Berkeley Symphony, led by Music Director Joana Carneiro, will play Berkeley composer Paul Dresher’s Cornucopia, Esa-Pekka Salonen’s Five Images After Sappho, featuring artist-in-residence, soprano Jessica Rivera; and Beethoven’s Third Symphony, the “Eroica,” tonight (Thursday, Feb. 11) at Zellerbach Hall on the UC campus. At 7:10, Carneiro and Dresher will hold an onstage conversation about his music, free to concert ticketholders.
Jessica Rivera spoke about being “reunited, working together” with Carneiro, whom she first met several years ago when singing Berkeley composer John Adams’ opera, The Flowering Tree in Vienna, with Carneiro assisting Adams at the podium.
“She just has a quality about her that makes me feel very comfortable,” said Rivera of Carneiro, whom she called a very close friend. “She has a beautiful soul; she appreciates beautiful things.”
Working with Carneiro, Rivera found the conductor—who studied medicine—“can see the symptoms and make an instant diagnosis. She has an innate sense that brings light to the music, helping me to make it the best.”
Rivera continued, “She has a way of exacting musical ideas, maintaining the musical integrity of the piece—not just beating time, as some conductors unfortunately do, but of giving a sense of where we’re going, rhythm-wise, being precise without giving less to the music in its ideas, its intangible qualities.”
Speaking of Salonen, whom Carneiro worked with as assistant conductor when he led the Los Angeles Philharmonic, Rivera said, “I grew up in L.A., and would sit in the balcony at the Philharmonic when I was in college. I brought my binoculars! I admit I was a little overwhelmed the first time I worked with him. I’d admired him from afar! I sang Eve in The Creation at the second concert for the inauguration of Disney Hall. And down the street from Disney, I sang in the Mozart Requiem. He makes incredibly musical, thoughtful expressions, especially good for a young singer.”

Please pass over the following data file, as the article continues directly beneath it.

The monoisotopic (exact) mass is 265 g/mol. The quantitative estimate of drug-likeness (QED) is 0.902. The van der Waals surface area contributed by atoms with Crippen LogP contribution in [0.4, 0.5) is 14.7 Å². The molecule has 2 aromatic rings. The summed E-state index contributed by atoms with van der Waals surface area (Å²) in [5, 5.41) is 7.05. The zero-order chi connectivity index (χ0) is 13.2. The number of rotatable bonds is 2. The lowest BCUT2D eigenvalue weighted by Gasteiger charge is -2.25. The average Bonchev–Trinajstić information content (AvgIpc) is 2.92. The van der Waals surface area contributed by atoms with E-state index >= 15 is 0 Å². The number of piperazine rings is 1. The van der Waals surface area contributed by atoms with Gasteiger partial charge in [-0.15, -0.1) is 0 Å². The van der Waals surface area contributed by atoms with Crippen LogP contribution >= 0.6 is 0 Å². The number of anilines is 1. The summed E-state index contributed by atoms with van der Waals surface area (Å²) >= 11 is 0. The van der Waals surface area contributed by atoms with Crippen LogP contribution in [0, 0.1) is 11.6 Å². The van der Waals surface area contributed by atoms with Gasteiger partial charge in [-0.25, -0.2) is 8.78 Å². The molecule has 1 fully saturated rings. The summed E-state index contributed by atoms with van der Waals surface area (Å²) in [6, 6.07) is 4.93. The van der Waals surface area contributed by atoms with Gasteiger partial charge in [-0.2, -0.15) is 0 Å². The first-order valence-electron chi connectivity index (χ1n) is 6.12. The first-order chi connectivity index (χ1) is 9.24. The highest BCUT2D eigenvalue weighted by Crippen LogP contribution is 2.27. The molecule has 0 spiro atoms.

Rivera compared Carneiro with Salonen, whom Carneiro has called her mentor: “I can see his influence in her conducting. She communicates very clearly, concisely. Both can communicate verb-ally, which is wonderful for singers.”
The singer also remembered Carneiro suggesting to her, when she had “memorization challenges, getting off book, problems with counting beats off the bar” with a part of Adams’ music, “It’s not tonal, so think of it like this ... ,” helping to resolve the issue for a singer who “studied classical voice; Mozart and Puccini ... I can be a rule-oriented person, but like a challenge I can wrap my mind around. Contemporary music gives us the opportunity to express on an even deeper level what music is there to do.”
She continued, with a reference to one of the Sapphic “images” in Salonen’s piece, “The Evening Star, a duet I have with English horn. What makes my part different is that I have words ... Why do composers choose to put in a chorus, like Beethoven did in the Ninth Symphony? He had a message to communicate. It’s not that music wasn’t enough, but the words express it more succinctly, giving the opportunity to express the music itself that much more.”
“Music’s obviously the universal language,” Rivera went on, “It can evoke the same emotions in Africa as it does in Canada. It has the ability to move, in ways you don’t understand. Maybe that’s why words can be used, to help you understand why.”
Rivera will sing Samuel Barber’s “Knoxville, Summer of 1916,” (with lyrics from A DEATH IN THE FAMILY by James Agee) when Carneiro conducts the Symphony on April First, a program that will include Jorg Widmann’s “Con brio” and Brahms’ Symphony no. 1.
Berkeley Symphony, conducted by Joana Carneiro, plays the music of Paul Dresher, Esa-Pekka Salonen and Beethoven, featuring artist-in-residence, soprano Jessica Rivera, tonight (Thursday, Feb. 11) at 8 p.m.,
preceded by a conversation between Carneiro and Dresher at 7:10 p.m. Zellerbach Hall,
UC campus. $20–$60. 841-2100.